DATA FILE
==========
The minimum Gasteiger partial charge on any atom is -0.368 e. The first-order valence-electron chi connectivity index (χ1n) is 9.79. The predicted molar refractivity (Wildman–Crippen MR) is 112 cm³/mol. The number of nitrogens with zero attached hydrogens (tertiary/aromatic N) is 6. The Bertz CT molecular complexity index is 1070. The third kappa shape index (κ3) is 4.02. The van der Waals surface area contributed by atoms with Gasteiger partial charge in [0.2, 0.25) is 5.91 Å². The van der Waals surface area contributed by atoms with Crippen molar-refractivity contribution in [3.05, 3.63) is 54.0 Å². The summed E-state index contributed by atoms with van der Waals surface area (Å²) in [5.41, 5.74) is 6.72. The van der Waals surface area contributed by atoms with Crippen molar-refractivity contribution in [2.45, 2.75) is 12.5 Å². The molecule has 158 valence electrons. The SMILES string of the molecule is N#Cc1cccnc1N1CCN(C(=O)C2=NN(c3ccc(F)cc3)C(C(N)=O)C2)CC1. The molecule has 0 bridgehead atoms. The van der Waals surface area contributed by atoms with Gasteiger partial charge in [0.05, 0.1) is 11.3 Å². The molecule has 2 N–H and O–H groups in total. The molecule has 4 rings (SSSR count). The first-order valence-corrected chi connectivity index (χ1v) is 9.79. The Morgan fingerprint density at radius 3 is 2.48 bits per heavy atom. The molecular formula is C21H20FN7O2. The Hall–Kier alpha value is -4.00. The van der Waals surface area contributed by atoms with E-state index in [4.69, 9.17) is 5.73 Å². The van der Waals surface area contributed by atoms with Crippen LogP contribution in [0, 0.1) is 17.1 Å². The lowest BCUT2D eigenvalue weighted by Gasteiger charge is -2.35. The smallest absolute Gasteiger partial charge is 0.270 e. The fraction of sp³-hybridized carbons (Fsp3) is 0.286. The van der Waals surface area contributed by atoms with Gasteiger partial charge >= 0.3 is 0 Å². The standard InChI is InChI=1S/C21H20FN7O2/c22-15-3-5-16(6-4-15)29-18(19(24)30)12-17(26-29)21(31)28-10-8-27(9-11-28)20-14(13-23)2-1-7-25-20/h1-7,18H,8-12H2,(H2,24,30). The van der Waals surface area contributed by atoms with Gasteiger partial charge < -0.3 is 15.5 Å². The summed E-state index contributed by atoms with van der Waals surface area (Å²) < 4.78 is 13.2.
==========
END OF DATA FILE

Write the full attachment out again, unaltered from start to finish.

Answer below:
The minimum Gasteiger partial charge on any atom is -0.368 e. The first-order valence-electron chi connectivity index (χ1n) is 9.79. The predicted molar refractivity (Wildman–Crippen MR) is 112 cm³/mol. The number of nitrogens with zero attached hydrogens (tertiary/aromatic N) is 6. The Bertz CT molecular complexity index is 1070. The third kappa shape index (κ3) is 4.02. The van der Waals surface area contributed by atoms with Gasteiger partial charge in [0.2, 0.25) is 5.91 Å². The van der Waals surface area contributed by atoms with Crippen molar-refractivity contribution in [3.05, 3.63) is 54.0 Å². The summed E-state index contributed by atoms with van der Waals surface area (Å²) in [5.41, 5.74) is 6.72. The van der Waals surface area contributed by atoms with Crippen molar-refractivity contribution in [2.45, 2.75) is 12.5 Å². The molecule has 158 valence electrons. The SMILES string of the molecule is N#Cc1cccnc1N1CCN(C(=O)C2=NN(c3ccc(F)cc3)C(C(N)=O)C2)CC1. The molecule has 0 bridgehead atoms. The van der Waals surface area contributed by atoms with Gasteiger partial charge in [0.05, 0.1) is 11.3 Å². The molecule has 2 N–H and O–H groups in total. The molecule has 4 rings (SSSR count). The first-order valence-corrected chi connectivity index (χ1v) is 9.79. The Morgan fingerprint density at radius 3 is 2.48 bits per heavy atom. The molecular formula is C21H20FN7O2. The Hall–Kier alpha value is -4.00. The van der Waals surface area contributed by atoms with E-state index in [4.69, 9.17) is 5.73 Å². The van der Waals surface area contributed by atoms with Crippen LogP contribution in [0, 0.1) is 17.1 Å². The lowest BCUT2D eigenvalue weighted by Gasteiger charge is -2.35. The smallest absolute Gasteiger partial charge is 0.270 e. The fraction of sp³-hybridized carbons (Fsp3) is 0.286. The van der Waals surface area contributed by atoms with Gasteiger partial charge >= 0.3 is 0 Å². The standard InChI is InChI=1S/C21H20FN7O2/c22-15-3-5-16(6-4-15)29-18(19(24)30)12-17(26-29)21(31)28-10-8-27(9-11-28)20-14(13-23)2-1-7-25-20/h1-7,18H,8-12H2,(H2,24,30). The van der Waals surface area contributed by atoms with Gasteiger partial charge < -0.3 is 15.5 Å². The summed E-state index contributed by atoms with van der Waals surface area (Å²) < 4.78 is 13.2.